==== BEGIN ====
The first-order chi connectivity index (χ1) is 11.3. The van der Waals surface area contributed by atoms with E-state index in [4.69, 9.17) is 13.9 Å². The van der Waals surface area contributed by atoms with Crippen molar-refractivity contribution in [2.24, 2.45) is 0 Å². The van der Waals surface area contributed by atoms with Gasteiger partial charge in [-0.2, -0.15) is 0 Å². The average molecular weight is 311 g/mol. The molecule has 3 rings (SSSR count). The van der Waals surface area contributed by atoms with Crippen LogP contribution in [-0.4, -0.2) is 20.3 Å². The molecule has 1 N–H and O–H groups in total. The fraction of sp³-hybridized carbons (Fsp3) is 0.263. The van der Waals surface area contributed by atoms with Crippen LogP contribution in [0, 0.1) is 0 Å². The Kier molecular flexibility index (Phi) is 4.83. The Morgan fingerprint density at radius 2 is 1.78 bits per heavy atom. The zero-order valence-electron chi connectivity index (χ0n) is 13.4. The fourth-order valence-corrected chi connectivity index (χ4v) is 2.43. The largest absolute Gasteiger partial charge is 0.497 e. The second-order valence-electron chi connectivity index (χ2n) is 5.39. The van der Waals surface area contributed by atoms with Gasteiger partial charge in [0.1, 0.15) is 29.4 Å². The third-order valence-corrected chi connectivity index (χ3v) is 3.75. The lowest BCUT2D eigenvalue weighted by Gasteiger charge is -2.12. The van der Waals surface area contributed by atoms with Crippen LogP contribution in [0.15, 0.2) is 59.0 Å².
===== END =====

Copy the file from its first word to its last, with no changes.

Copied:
The first-order chi connectivity index (χ1) is 11.3. The van der Waals surface area contributed by atoms with E-state index in [4.69, 9.17) is 13.9 Å². The van der Waals surface area contributed by atoms with Crippen molar-refractivity contribution in [2.24, 2.45) is 0 Å². The van der Waals surface area contributed by atoms with Gasteiger partial charge in [-0.2, -0.15) is 0 Å². The average molecular weight is 311 g/mol. The molecule has 3 rings (SSSR count). The van der Waals surface area contributed by atoms with Crippen LogP contribution in [-0.4, -0.2) is 20.3 Å². The molecule has 1 N–H and O–H groups in total. The fraction of sp³-hybridized carbons (Fsp3) is 0.263. The van der Waals surface area contributed by atoms with Crippen LogP contribution in [0, 0.1) is 0 Å². The Kier molecular flexibility index (Phi) is 4.83. The Morgan fingerprint density at radius 2 is 1.78 bits per heavy atom. The zero-order valence-electron chi connectivity index (χ0n) is 13.4. The fourth-order valence-corrected chi connectivity index (χ4v) is 2.43. The largest absolute Gasteiger partial charge is 0.497 e. The second-order valence-electron chi connectivity index (χ2n) is 5.39. The van der Waals surface area contributed by atoms with Gasteiger partial charge in [0.1, 0.15) is 29.4 Å². The third-order valence-corrected chi connectivity index (χ3v) is 3.75. The lowest BCUT2D eigenvalue weighted by Gasteiger charge is -2.12. The van der Waals surface area contributed by atoms with Crippen LogP contribution in [0.15, 0.2) is 59.0 Å².